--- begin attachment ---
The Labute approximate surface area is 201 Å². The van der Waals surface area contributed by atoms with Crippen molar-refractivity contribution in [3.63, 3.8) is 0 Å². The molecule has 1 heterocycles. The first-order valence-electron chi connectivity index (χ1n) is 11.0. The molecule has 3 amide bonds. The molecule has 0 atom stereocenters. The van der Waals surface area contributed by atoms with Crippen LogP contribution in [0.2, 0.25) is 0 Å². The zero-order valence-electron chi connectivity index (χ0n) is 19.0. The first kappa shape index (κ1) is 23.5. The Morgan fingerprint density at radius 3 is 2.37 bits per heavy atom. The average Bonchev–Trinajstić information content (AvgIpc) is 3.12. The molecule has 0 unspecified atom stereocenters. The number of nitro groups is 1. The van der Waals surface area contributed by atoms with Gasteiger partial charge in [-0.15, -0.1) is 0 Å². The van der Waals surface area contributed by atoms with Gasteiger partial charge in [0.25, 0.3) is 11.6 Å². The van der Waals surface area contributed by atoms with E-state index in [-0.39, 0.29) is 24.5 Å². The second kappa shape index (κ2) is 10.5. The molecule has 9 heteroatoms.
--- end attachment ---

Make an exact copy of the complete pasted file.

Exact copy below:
The Labute approximate surface area is 201 Å². The van der Waals surface area contributed by atoms with Crippen molar-refractivity contribution in [3.63, 3.8) is 0 Å². The molecule has 1 heterocycles. The first-order valence-electron chi connectivity index (χ1n) is 11.0. The molecule has 3 amide bonds. The molecule has 0 atom stereocenters. The van der Waals surface area contributed by atoms with Crippen LogP contribution in [0.2, 0.25) is 0 Å². The zero-order valence-electron chi connectivity index (χ0n) is 19.0. The first kappa shape index (κ1) is 23.5. The Morgan fingerprint density at radius 3 is 2.37 bits per heavy atom. The average Bonchev–Trinajstić information content (AvgIpc) is 3.12. The molecule has 0 unspecified atom stereocenters. The number of nitro groups is 1. The van der Waals surface area contributed by atoms with Gasteiger partial charge in [-0.15, -0.1) is 0 Å². The van der Waals surface area contributed by atoms with Gasteiger partial charge in [0.25, 0.3) is 11.6 Å². The van der Waals surface area contributed by atoms with E-state index in [-0.39, 0.29) is 24.5 Å². The second kappa shape index (κ2) is 10.5. The molecule has 9 heteroatoms.